To continue reading this article, head on over to JancisRobinson.com where the article appears free-for-all in full here.

While there it is worth considering a subscription to access the rest of the site. Subscription to JancisRobinson.com is £8.50 a month or £85 per year ($12.20/mo or $122 a year for you Americans) and includes searchable access to the new 4th edition of the Oxford Companion to Wine ($65) and the 7th edition to the World Atlas of Wine ($50) as part of the subscription costs, as well as interactive discussions on the Purple Pages. Click here to sign up.

Deeper Shades of Pink

Deeper Shades of Pink

Morgan Twain-Peterson, Bedrock Wine Co.

In the past decade, Provence ushered in a rosé boom lit by a pale pink. Sales of the southern French pink claimed nearly 30 percent of all retail rosé sales by volume (and 43 percent by value) in the US in 2016. Whether wine drinkers are choosing based on taste or reputation, the popularity of pale Provençal pinks on the marketplace has had one clear effect: light-colored rosés have become de rigueur—to the point where vintners feel pressured to keep colors light.

Morgan Twain-Peterson of Bedrock Wine Co. in California felt this pressure with his Ode to Lulu Rosé in 2013. Thanks to the effects of the drought, he says, “that vintage was a dark year for wines across the board, and [Ode to Lulu] was two or three shades darker. We had trouble selling through the wine because of the color. We still take that into account when we make it.”

Although the color of rosé usually says more about the varieties chosen to make it than the wine’s taste or complexity, Twain-Peterson and other winemakers have found that wine drinkers assume the color communicates quality. But Twain-Peterson, for his part, is ready to go only so far to keep the color light. “What sets Lulu apart,” he says, “is that we are picking old vines for it. The youngest vines were planted in 1922. Everything else is from the 1880s and 1890s.” The result is a wine of innate complexity, regardless of color, and plenty of freshness.

Other vintners are taking inspiration from southern Italy (like Ryme Cellars, with their Gianelli Vineyard Aglianico Rosé) and parts of France other than Provence, like Chinon (Extea Cabernet Franc Rosé), and Savoie (Jaimee Motley Mondeuse Rosé), where there’s a history of rosé from other varieties across a broad range of pinks.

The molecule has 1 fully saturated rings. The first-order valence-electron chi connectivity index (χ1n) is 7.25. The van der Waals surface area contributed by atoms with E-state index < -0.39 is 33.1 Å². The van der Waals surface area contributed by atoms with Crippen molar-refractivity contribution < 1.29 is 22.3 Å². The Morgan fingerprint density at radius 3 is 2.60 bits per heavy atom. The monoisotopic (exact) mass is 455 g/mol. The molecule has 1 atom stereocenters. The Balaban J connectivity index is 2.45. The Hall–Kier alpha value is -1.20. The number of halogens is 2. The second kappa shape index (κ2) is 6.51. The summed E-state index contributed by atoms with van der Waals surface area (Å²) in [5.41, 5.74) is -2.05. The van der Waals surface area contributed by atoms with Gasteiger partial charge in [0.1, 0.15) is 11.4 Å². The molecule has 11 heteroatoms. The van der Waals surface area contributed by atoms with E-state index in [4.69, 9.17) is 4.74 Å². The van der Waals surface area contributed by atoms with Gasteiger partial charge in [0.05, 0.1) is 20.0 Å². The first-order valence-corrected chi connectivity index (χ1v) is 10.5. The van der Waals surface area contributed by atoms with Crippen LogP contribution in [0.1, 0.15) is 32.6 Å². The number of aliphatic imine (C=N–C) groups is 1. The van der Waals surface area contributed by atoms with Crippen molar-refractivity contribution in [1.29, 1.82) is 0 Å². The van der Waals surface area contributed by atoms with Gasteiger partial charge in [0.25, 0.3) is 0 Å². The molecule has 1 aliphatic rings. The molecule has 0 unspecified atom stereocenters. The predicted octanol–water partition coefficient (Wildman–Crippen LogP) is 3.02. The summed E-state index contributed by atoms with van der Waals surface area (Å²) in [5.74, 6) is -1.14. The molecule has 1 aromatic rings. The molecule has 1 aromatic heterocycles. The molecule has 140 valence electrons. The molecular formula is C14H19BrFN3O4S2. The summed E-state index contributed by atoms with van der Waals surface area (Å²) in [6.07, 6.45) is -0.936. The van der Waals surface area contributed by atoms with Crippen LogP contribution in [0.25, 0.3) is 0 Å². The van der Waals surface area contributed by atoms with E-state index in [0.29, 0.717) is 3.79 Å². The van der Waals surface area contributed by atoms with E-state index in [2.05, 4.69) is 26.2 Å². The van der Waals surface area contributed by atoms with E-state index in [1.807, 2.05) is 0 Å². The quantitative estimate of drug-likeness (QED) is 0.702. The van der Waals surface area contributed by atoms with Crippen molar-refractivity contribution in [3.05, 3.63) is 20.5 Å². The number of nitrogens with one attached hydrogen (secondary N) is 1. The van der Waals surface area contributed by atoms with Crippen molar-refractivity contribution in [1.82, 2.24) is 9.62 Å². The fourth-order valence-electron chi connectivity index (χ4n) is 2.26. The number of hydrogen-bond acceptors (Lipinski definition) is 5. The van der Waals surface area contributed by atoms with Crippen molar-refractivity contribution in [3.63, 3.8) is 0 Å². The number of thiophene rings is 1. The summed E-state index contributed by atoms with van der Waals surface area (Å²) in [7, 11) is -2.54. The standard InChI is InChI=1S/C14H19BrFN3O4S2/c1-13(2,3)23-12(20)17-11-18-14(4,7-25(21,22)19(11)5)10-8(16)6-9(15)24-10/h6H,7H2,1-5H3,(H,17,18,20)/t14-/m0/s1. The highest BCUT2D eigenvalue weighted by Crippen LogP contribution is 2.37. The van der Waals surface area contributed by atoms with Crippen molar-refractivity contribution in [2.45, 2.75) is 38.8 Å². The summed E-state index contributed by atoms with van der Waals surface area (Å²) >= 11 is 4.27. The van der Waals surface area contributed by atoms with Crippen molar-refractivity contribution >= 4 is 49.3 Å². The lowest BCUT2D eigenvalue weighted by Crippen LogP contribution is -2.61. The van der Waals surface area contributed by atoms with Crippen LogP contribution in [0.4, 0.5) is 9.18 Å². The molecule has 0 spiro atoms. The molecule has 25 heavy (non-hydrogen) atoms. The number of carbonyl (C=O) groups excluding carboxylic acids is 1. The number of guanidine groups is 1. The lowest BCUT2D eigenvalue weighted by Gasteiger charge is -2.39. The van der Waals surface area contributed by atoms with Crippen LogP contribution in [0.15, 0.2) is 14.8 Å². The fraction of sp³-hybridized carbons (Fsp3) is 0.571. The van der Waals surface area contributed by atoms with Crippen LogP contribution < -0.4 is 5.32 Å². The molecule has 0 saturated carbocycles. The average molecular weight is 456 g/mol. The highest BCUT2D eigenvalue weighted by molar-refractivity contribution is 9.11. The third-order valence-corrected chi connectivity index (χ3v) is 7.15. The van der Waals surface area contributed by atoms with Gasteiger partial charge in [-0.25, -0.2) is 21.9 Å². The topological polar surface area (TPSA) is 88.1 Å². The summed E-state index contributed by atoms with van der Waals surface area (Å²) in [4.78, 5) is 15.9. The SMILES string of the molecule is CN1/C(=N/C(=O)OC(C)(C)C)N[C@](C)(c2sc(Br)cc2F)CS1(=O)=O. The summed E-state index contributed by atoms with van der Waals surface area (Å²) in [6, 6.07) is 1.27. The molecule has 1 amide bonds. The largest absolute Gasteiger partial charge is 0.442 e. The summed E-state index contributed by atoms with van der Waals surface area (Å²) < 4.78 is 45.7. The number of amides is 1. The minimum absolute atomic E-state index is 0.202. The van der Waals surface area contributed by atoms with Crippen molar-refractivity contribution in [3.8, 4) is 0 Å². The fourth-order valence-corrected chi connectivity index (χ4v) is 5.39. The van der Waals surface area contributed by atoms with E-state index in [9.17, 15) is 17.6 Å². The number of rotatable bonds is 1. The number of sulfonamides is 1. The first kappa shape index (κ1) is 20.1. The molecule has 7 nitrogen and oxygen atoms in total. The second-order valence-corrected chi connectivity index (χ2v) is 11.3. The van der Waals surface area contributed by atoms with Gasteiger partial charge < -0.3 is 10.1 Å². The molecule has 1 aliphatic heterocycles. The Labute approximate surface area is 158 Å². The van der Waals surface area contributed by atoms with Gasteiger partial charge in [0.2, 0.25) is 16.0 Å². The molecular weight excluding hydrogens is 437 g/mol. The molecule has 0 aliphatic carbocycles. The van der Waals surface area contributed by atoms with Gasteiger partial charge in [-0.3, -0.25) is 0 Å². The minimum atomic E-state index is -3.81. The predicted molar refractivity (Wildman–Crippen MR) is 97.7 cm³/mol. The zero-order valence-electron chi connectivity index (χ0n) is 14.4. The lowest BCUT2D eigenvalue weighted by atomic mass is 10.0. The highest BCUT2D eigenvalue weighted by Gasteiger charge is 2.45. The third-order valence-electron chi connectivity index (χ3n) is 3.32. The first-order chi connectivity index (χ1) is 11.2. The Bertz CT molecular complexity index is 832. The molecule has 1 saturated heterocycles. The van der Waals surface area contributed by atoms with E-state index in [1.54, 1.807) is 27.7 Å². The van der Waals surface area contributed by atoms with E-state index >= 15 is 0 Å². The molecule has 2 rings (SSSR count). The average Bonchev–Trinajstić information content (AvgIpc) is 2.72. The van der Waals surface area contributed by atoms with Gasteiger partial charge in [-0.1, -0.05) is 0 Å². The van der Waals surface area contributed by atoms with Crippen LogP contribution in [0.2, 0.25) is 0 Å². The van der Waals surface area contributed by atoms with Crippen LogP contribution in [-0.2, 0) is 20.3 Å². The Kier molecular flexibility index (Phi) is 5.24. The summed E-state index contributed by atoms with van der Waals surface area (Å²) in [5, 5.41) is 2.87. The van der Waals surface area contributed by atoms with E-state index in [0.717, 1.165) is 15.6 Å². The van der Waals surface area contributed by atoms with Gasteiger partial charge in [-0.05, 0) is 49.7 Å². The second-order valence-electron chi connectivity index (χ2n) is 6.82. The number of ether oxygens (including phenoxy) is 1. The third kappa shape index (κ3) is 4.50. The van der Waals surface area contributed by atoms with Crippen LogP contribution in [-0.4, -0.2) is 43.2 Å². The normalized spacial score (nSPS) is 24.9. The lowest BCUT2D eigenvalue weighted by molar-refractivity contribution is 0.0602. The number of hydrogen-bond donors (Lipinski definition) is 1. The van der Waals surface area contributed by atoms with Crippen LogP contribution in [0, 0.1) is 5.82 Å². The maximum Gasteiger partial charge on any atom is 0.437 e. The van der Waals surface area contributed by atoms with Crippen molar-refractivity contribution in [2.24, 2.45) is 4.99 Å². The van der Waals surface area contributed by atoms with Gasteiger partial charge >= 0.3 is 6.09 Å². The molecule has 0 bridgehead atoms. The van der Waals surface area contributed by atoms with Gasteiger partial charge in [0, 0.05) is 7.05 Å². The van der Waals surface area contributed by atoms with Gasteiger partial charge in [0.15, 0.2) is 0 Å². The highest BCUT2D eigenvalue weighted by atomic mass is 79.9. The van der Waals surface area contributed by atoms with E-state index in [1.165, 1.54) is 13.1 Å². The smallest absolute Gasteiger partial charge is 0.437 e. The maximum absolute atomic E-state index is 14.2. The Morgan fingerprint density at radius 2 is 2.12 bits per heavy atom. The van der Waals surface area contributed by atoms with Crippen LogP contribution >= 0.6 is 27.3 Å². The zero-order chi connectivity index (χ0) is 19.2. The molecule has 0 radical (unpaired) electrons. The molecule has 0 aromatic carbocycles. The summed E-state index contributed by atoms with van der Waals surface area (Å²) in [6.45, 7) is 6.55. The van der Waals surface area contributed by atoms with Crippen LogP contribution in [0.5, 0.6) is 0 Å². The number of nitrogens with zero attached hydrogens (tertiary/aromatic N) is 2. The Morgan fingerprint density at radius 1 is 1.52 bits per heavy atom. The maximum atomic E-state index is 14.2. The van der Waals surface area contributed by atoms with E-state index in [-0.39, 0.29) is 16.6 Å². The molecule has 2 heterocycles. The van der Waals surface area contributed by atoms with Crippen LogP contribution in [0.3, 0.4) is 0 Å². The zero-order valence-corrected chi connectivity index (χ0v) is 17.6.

A Broader Spectrum
Or Portugal: Nathan Roberts and Duncan Arnot Meyers began working with touriga nacional grown in California’s North Coast for their rosé in 2011. “That first year, we went directly to press with little skin contact, thinking it would make a dark […].

To keep reading this article, head on over to Wine & Spirits Magazine where the article is available to read free online. Here’s the direct link: https://www.wineandspiritsmagazine.com/news/entry/deeper-shades-of-pink

Aurum Wines Winemaker Experiments with White, Rosé and Amber Pinot Gris

Aurum Pinot Gris

Lucie Lawrence, winemaker Aurum Wine

IN THE CROMWELL BASIN of Central Otago in New Zealand, Aurum Wines grows 1 hectare of Pinot Gris. The vineyard sits in the Pisa flats, near the town of Cromwell, and includes some of the youngest soils of the region, consisting of silt-based, wind-blown loess over schist gravels. The Pinot Gris was planted to a field blend of various clones in 2007. Vintage 2011 offered the first fruit from the planting. Compared to a previous planting of the variety, the Lawrence family, who own and operate Aurum, have found that the better plant material, as well as the plant diversity of the field blend have improved both the interest and quality of the resulting wine.

In appreciation of this, winemaker Lucie Lawrence chose to experiment with the fruit in the cellar. Over time she settled on dividing it into separate lots to make Pinot Gris three different ways: as a white wine, Rosé and what she calls an “amber” wine, which has some skin contact. The resulting wines are quite distinct and stand out as hallmark examples of the variety from New Zealand.

As she explained, in making each of the wines, her focus was on texture and aroma even if she wanted varying sorts of textural interest between the three. To produce the trial, the Pinot Gris for the three wines was picked simultaneously; the hectare of fruit is brought into the winery over the course of two days based on logistical need for the boutique-sized operation. Picking times were determined based on acid retention, with the fruit usually coming in at 3.2 pH and around 23° Brix.

As the program has evolved to include both Rosé- and Amber-style wines, the skin ripeness has also become a more important aspect of the picking decision. By picking on acid and pH levels, she has been able to rely on natural acidity rather than using acid additions to balance the wine. Once the fruit enters the winery, it is separated into three […].

To keep reading, head on over to the digital edition of this month’s Wine Business MonthlyThe issue is free to read, though you will have to create an email log-in. Once there, you can download a full PDF of the July edition, or flip through the interactive onscreen version. The article on Aurum Pinot Gris made three ways begins on page 34 and continues until page 40. 

Here’s the link to the digital magazine: https://www.winebusiness.com/wbm/